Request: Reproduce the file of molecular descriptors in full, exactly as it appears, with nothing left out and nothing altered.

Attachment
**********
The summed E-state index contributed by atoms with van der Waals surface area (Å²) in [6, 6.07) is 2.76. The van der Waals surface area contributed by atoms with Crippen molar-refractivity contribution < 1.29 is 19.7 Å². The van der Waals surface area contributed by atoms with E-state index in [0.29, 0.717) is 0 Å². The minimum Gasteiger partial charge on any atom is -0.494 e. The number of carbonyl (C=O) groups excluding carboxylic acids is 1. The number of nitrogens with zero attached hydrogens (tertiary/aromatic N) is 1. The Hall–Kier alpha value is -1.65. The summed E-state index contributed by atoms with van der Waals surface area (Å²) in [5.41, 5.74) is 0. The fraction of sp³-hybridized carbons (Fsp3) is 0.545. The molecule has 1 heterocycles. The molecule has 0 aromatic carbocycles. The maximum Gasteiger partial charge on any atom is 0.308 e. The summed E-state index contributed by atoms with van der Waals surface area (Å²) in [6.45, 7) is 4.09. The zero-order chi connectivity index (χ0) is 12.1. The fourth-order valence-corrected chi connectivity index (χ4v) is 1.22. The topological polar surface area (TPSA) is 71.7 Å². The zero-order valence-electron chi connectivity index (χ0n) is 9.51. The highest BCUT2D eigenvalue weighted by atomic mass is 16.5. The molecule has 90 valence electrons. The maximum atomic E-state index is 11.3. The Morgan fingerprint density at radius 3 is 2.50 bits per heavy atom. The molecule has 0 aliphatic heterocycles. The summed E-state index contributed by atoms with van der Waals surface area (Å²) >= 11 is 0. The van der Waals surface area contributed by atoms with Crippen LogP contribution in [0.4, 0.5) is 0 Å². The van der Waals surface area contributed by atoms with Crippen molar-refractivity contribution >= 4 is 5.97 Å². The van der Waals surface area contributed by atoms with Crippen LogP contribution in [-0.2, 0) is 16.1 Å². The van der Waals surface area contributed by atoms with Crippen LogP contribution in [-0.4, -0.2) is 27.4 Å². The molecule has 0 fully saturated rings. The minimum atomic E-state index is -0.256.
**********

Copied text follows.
The summed E-state index contributed by atoms with van der Waals surface area (Å²) in [6, 6.07) is 2.76. The van der Waals surface area contributed by atoms with Crippen molar-refractivity contribution < 1.29 is 19.7 Å². The van der Waals surface area contributed by atoms with E-state index in [0.29, 0.717) is 0 Å². The minimum Gasteiger partial charge on any atom is -0.494 e. The number of carbonyl (C=O) groups excluding carboxylic acids is 1. The number of nitrogens with zero attached hydrogens (tertiary/aromatic N) is 1. The Hall–Kier alpha value is -1.65. The summed E-state index contributed by atoms with van der Waals surface area (Å²) in [5.41, 5.74) is 0. The fraction of sp³-hybridized carbons (Fsp3) is 0.545. The molecule has 1 heterocycles. The molecule has 0 aromatic carbocycles. The maximum Gasteiger partial charge on any atom is 0.308 e. The summed E-state index contributed by atoms with van der Waals surface area (Å²) in [6.45, 7) is 4.09. The zero-order chi connectivity index (χ0) is 12.1. The fourth-order valence-corrected chi connectivity index (χ4v) is 1.22. The topological polar surface area (TPSA) is 71.7 Å². The zero-order valence-electron chi connectivity index (χ0n) is 9.51. The highest BCUT2D eigenvalue weighted by atomic mass is 16.5. The molecule has 90 valence electrons. The maximum atomic E-state index is 11.3. The Morgan fingerprint density at radius 3 is 2.50 bits per heavy atom. The molecule has 0 aliphatic heterocycles. The summed E-state index contributed by atoms with van der Waals surface area (Å²) >= 11 is 0. The van der Waals surface area contributed by atoms with Crippen LogP contribution in [0.4, 0.5) is 0 Å². The van der Waals surface area contributed by atoms with Crippen molar-refractivity contribution >= 4 is 5.97 Å². The van der Waals surface area contributed by atoms with Crippen LogP contribution in [-0.2, 0) is 16.1 Å². The van der Waals surface area contributed by atoms with Crippen LogP contribution in [-0.4, -0.2) is 27.4 Å². The molecule has 0 fully saturated rings. The minimum atomic E-state index is -0.256.